The internet hasn’t seen a craze like this in years. Since the release of Pokémon GO in July this year, more and more people can be seen walking the streets, heads buried in their smartphones on their quest to catch ‘em all. From Pikachu to Polywhirl, from Machop to Mew, the hunt is on and there’s no stopping it. But Pokémon Go is not just a game. For the developers at Niantic and the Pokémon Company, the hunting frenzy is set to evolve into a goldmine – and not only for them! Many local businesses particularly in highly-populated urban areas are also rubbing their hands at prospect of profiting from the many point-of-sale (POS) the craze offers. All it takes is some clever Pokémon GO marketing …
Shops can influence where Pokémon appear
As the owner or operator of a business in a major city, you are in a position to influence exactly where a Pokémon might pop up. All you need is a Pokéstop. If you as a shop manager can ensure that rare Pokémon materialize in your shop, you can be sure that the eager Pokémon trainers will not be far behind!
Of course, your shop has to be relevant. I’m sure you could get lots of Pokémon to appear in a shop selling zimmer frames but you’re probably aiming at the wrong target audience! But this doesn’t mean that Pokémon GO marketing is limited to trendy gaming shops either. It’s all about giving Pokémon GO players a reason to enter your business.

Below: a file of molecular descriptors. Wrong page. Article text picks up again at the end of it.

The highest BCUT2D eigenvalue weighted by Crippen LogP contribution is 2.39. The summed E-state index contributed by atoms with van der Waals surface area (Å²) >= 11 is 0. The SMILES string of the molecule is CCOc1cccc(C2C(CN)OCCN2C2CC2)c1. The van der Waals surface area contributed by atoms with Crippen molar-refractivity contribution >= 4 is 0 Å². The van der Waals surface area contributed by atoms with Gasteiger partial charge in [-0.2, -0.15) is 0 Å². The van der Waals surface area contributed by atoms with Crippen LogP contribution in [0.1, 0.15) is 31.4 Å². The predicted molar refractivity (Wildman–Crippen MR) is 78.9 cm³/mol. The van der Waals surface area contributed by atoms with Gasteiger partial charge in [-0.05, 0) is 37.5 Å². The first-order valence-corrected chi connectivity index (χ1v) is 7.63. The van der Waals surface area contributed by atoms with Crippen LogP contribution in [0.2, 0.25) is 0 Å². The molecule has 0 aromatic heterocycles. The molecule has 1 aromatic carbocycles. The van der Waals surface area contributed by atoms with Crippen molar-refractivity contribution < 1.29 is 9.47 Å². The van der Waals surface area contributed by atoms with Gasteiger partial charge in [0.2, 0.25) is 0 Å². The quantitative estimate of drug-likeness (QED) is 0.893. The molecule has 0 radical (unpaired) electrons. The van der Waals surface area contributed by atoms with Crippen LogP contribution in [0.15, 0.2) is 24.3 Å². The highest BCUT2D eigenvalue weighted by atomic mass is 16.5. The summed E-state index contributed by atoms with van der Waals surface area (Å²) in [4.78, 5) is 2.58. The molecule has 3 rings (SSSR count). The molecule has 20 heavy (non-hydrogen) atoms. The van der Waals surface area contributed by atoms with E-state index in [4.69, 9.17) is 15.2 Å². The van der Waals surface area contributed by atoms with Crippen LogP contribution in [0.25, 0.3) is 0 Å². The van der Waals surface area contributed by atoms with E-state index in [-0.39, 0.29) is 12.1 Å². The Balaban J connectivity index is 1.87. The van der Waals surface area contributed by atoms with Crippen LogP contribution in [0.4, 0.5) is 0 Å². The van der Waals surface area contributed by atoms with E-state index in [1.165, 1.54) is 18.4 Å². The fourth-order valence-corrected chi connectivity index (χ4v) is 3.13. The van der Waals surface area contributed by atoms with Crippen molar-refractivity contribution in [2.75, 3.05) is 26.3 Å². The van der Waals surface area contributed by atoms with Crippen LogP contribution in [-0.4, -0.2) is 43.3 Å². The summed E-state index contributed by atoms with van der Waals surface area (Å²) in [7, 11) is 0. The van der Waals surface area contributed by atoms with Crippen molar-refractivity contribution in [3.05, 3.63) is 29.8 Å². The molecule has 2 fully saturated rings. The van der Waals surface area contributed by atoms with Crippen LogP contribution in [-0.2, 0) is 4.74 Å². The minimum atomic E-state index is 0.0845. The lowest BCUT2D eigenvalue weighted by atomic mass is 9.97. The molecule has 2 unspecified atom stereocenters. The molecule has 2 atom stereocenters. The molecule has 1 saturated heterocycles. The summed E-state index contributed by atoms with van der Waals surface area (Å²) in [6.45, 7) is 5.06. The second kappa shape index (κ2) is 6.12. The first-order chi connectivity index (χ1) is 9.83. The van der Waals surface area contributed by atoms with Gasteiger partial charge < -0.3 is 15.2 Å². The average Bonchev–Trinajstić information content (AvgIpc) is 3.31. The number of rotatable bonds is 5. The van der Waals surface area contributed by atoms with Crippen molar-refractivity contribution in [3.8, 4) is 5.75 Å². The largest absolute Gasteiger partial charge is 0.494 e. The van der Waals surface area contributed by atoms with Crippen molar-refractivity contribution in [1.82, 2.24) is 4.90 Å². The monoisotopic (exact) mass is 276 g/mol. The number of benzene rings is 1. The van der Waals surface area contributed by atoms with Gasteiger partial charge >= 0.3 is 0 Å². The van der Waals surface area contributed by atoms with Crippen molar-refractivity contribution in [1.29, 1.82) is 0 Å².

The idea of hosting Pokémon directly in-store isn’t a bad one and it’s currently one of the few ways to officially profit from Pokémon GO. But as always, fantasy knows no bounds and clever marketing experts have already been hard at work to identify additional ways to profit from the trend of the year.
Some businesses are already going on the offensive and openly advertising using Pokémon GO. Players who have reached level 10 are offered a 10% discount on certain products, players on level 20 get 20% and so on and so forth. Of course this can get a bit silly once you start offering 90% or 100% discounts so it’s up to you so decide how far you want to go! (The highest I’ve seen so far is 40% for level 40.)
Another example: In future, it could be possible to determine the appearance of specific Pokémon in your shop, which you could then link to some sort of discount. Let’s take Pikachu for example – the well-known and recognisable face of the Pokémon franchise and a main character in the TV series.
In terms of Pokémon GO marketing at your local POS, you could link a specific discount offer to the appearance of Pikachu in your shop. “Catch Pikachu in our shop and get 5% off” could be one way of phrasing it, and it works with several Pokémon too: “Catch 3 Pokémon in our shop get 10% of your next purchase” – etc, etc.
Pokémon GO Marketing = clever POS marketing
There’s no need to wait around for official Pokémon discount offers to be announced. If you know your business and your customer base well, you’ll know exactly how to entice customers to your POS. Even so, it will still be interesting to see what the “official” marketing options will consist of. It could be that large businesses will be able to cooperate directly with the developers of Pokémon GO and therefore benefit from direct exposure. In this way, huge numbers of potential new customers would be exposed to their brand simply by being associated with the Pokémon franchise.